Return of the Buffalo?

As is the theme with anything related to reading or writing lately, I’m a little behind on my Planning Magazine subscriptions. Its the beginning of December and I’m just getting to the heart of the October issue. Nonetheless, when I came to the article titled “After the Dust Settles: Revisiting the Buffalo Commons 30 Year Later” it brought back memories of practice exams to prepare me for the AICP exam. I recalled reading a question asking what the Buffalo Commons was with a multiple choice response. With hundreds of other facts and theories to learn, I quickly moved on to memorizing the next statistic.

But now with years between me and the exam and time to delve into interesting topics I was happy to read on, hearing from the authors of the article which was originally published in Planning Magazine in 1987. While interesting, the article didn’t give much background on the actual article written 30 years ago so I clicked the link to read the “story that started it all.” As a girl that grew up of on the eastern edge of the Great Plains (Nebraska to be specific), I thought it would be an interesting read. I made it about four paragraphs in before I was already questioning the changing circumstances from 30 years ago to today.

Great Plains Map (unl.edu).gif

The article points out that the Great Plains have the “hottest summers and coldest winters, greatest temperature swings, worst hail and locus and range fires, fiercest droughts and blizzards.” I’m not so sure that is the case anymore. Check the news any day of the week and your likely to read or hear about the latest fire destroying entire communities in California or another catastrophic hurricane making landfall. They continue to say that this region is becoming “almost totally depopulated” and suggest we return the region to its “pre-white state” with just the prairie and buffalo.

I would argue that while that may have been true 30 years ago, our communities here in the Great Plains are seeing a revival. Residents are returning to the towns they grew up in and repopulating the Great Plains. Sure there are small towns peppered throughout that will probably never recover from the downfall of trains, but that doesn’t mean we are returning to the desolate prairie that once dotted the horizon.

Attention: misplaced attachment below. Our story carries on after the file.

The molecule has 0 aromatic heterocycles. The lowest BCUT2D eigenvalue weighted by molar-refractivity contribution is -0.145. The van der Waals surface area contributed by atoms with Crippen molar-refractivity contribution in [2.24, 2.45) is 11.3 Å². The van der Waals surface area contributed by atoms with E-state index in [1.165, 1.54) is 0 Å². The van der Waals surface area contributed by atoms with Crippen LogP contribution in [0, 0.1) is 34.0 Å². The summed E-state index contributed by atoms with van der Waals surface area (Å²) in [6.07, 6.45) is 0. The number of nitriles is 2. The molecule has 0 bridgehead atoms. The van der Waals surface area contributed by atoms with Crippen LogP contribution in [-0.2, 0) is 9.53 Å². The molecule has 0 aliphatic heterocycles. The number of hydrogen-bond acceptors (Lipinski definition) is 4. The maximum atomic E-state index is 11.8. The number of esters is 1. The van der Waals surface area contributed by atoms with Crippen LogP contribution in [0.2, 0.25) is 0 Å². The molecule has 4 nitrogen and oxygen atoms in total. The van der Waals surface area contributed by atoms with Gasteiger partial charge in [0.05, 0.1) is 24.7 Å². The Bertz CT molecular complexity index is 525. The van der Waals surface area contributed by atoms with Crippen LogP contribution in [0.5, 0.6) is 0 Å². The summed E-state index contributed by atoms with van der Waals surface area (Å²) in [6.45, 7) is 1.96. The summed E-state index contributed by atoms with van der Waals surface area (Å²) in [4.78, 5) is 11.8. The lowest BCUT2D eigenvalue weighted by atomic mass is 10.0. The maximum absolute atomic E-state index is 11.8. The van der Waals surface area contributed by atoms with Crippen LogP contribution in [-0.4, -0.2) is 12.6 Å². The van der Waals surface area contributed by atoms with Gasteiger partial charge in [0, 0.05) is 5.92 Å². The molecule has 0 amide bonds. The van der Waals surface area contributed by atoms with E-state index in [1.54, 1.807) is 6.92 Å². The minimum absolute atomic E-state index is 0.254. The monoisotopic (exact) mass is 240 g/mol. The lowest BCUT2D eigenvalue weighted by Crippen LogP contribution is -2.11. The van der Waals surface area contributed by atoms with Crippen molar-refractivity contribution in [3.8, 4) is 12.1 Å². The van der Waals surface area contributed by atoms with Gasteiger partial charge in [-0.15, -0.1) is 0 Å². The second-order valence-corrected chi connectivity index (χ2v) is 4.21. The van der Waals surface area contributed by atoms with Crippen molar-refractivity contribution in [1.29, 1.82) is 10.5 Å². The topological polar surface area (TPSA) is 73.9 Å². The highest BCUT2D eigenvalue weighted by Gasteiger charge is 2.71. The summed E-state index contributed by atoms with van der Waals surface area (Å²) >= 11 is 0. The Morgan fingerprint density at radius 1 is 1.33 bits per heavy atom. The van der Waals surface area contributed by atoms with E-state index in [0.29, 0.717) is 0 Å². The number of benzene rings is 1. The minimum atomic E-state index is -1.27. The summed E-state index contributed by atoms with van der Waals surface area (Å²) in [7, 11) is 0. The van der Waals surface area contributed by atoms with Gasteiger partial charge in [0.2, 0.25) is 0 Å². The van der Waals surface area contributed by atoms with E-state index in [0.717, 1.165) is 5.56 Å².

The authors suggest two options for how to handle a potential depopulation of the Plains. One is for the federal government to pay farmers the same rate they would get planting crops, but instead they would plant native grasses. The end goal would be for the government to buy the land from the farmers, leaving them with a small homestead. The whole in this idea is what the farmer does after he no longer has fields to work. Without a town to buy goods from or a job to purchase the goods, he may as well leave. The authors note that a 1930’s era program of job assistance and retraining may be necessary.

As a preservationist I think giving up on all these small towns is a bad decision. So much infrastructure is in place, with decades of history imbued within their buildings. Small towns are bringing in new businesses, like Friend, Nebraska where the old opera house is being renovated, for a local winery, shops, and potentially housing. There are ways to keep these towns alive that do not depend on agriculture. New industries and technology make it easier to do business in almost any community.

 Warren Opera House in Friend, Nebraska. A small farming community that is working to revive their city through projects like the opera house restoration.

Warren Opera House in Friend, Nebraska. A small farming community that is working to revive their city through projects like the opera house restoration.

So instead of returning the Plains to their pre-white condition, I think we should reinvest in the Plains communities to bring people back, a phenomenon that is already occurring. Small towns offer affordable housing options, connections to family and support networks, and the ability to be part of a community. We as planners need to help these cities plan for their future and grow in a sustainable way.

Rocky Mountain Adventure

Rocky Mountain Adventure

Its been almost three months since I camped in Rocky Mountain National Park, but I’m finally getting around to writing about the trip. I’ve been camping before, but never in a national forest like Rocky Mountain. It was amazing to see a moose, elk, deer, and other animals going about their business unaffected set against a backdrop of massive mountains and dense forest. I was really glad not to have come across any bears, given our tent situation, but that didn’t stop me from being nervous the entire time hiking.